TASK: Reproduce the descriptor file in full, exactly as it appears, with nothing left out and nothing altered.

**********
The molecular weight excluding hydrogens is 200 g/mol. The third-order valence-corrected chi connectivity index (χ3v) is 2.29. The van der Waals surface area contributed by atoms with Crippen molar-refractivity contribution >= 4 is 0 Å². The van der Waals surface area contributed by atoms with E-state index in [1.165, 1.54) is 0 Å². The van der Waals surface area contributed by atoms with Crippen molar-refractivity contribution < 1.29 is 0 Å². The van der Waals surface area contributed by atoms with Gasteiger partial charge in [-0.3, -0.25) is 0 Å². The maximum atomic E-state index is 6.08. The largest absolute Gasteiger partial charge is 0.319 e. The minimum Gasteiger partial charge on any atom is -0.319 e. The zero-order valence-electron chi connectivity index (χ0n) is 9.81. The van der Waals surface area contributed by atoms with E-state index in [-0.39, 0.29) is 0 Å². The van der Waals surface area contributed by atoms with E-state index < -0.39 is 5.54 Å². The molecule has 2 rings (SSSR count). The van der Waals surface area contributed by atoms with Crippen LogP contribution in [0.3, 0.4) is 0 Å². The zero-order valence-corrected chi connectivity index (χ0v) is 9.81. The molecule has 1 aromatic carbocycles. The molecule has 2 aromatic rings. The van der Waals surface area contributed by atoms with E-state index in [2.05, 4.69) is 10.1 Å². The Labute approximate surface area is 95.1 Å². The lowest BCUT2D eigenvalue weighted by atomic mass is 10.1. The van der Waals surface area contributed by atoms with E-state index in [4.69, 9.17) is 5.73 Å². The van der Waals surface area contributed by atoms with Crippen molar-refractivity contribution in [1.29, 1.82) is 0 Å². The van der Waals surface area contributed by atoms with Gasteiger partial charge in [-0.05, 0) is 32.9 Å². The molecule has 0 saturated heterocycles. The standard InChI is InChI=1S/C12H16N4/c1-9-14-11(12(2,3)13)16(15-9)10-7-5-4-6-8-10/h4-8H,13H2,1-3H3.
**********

The molecular weight excluding hydrogens is 200 g/mol. The third-order valence-corrected chi connectivity index (χ3v) is 2.29. The van der Waals surface area contributed by atoms with Crippen molar-refractivity contribution >= 4 is 0 Å². The van der Waals surface area contributed by atoms with E-state index in [1.165, 1.54) is 0 Å². The van der Waals surface area contributed by atoms with Crippen molar-refractivity contribution < 1.29 is 0 Å². The van der Waals surface area contributed by atoms with Gasteiger partial charge in [-0.3, -0.25) is 0 Å². The maximum atomic E-state index is 6.08. The largest absolute Gasteiger partial charge is 0.319 e. The minimum Gasteiger partial charge on any atom is -0.319 e. The zero-order valence-electron chi connectivity index (χ0n) is 9.81. The van der Waals surface area contributed by atoms with E-state index in [-0.39, 0.29) is 0 Å². The van der Waals surface area contributed by atoms with E-state index < -0.39 is 5.54 Å². The molecule has 2 rings (SSSR count). The van der Waals surface area contributed by atoms with Crippen LogP contribution in [0.3, 0.4) is 0 Å². The zero-order valence-corrected chi connectivity index (χ0v) is 9.81. The molecule has 1 aromatic carbocycles. The molecule has 2 aromatic rings. The van der Waals surface area contributed by atoms with E-state index in [2.05, 4.69) is 10.1 Å². The Labute approximate surface area is 95.1 Å². The lowest BCUT2D eigenvalue weighted by atomic mass is 10.1. The van der Waals surface area contributed by atoms with E-state index in [4.69, 9.17) is 5.73 Å². The van der Waals surface area contributed by atoms with Crippen molar-refractivity contribution in [1.29, 1.82) is 0 Å². The van der Waals surface area contributed by atoms with Gasteiger partial charge in [-0.05, 0) is 32.9 Å². The molecule has 0 saturated heterocycles. The standard InChI is InChI=1S/C12H16N4/c1-9-14-11(12(2,3)13)16(15-9)10-7-5-4-6-8-10/h4-8H,13H2,1-3H3.